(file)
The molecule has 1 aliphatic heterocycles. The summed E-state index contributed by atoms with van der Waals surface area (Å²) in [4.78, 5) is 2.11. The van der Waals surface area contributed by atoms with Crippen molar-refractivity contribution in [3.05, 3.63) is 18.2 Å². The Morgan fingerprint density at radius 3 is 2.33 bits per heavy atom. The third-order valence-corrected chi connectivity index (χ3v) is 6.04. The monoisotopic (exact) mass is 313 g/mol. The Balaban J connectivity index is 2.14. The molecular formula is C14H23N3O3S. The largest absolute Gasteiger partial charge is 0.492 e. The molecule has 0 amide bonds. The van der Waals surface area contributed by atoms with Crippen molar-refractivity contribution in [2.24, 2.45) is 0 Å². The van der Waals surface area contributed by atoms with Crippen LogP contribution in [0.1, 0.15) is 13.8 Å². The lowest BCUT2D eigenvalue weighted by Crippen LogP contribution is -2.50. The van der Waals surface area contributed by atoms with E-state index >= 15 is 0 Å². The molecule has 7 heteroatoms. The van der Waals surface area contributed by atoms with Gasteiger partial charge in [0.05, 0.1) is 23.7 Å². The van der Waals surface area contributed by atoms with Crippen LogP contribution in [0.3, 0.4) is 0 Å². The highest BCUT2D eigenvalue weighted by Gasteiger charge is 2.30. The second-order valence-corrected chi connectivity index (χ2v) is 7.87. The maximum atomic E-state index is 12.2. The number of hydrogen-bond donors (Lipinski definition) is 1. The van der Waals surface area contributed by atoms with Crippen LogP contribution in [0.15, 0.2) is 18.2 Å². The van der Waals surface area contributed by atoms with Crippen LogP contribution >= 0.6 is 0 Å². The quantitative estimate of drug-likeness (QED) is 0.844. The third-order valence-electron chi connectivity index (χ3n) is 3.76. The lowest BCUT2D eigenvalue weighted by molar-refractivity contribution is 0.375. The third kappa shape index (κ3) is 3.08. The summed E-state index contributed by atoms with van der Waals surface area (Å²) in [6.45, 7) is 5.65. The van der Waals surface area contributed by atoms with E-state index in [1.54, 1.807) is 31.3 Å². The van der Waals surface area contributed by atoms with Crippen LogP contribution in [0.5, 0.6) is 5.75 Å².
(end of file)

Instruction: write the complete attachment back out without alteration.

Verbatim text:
The molecule has 1 aliphatic heterocycles. The summed E-state index contributed by atoms with van der Waals surface area (Å²) in [4.78, 5) is 2.11. The van der Waals surface area contributed by atoms with Crippen molar-refractivity contribution in [3.05, 3.63) is 18.2 Å². The Morgan fingerprint density at radius 3 is 2.33 bits per heavy atom. The third-order valence-corrected chi connectivity index (χ3v) is 6.04. The monoisotopic (exact) mass is 313 g/mol. The Balaban J connectivity index is 2.14. The molecular formula is C14H23N3O3S. The largest absolute Gasteiger partial charge is 0.492 e. The molecule has 0 amide bonds. The van der Waals surface area contributed by atoms with Crippen molar-refractivity contribution in [2.24, 2.45) is 0 Å². The van der Waals surface area contributed by atoms with Crippen LogP contribution in [0.1, 0.15) is 13.8 Å². The lowest BCUT2D eigenvalue weighted by Crippen LogP contribution is -2.50. The van der Waals surface area contributed by atoms with E-state index >= 15 is 0 Å². The molecule has 7 heteroatoms. The van der Waals surface area contributed by atoms with Gasteiger partial charge in [0.05, 0.1) is 23.7 Å². The van der Waals surface area contributed by atoms with Crippen LogP contribution in [0.3, 0.4) is 0 Å². The highest BCUT2D eigenvalue weighted by Gasteiger charge is 2.30. The second-order valence-corrected chi connectivity index (χ2v) is 7.87. The maximum atomic E-state index is 12.2. The number of hydrogen-bond donors (Lipinski definition) is 1. The van der Waals surface area contributed by atoms with Crippen LogP contribution in [0.15, 0.2) is 18.2 Å². The van der Waals surface area contributed by atoms with Crippen LogP contribution >= 0.6 is 0 Å². The quantitative estimate of drug-likeness (QED) is 0.844. The third-order valence-electron chi connectivity index (χ3n) is 3.76. The lowest BCUT2D eigenvalue weighted by molar-refractivity contribution is 0.375. The third kappa shape index (κ3) is 3.08. The summed E-state index contributed by atoms with van der Waals surface area (Å²) in [6.45, 7) is 5.65. The van der Waals surface area contributed by atoms with E-state index in [1.54, 1.807) is 31.3 Å². The van der Waals surface area contributed by atoms with Crippen LogP contribution in [0.5, 0.6) is 5.75 Å².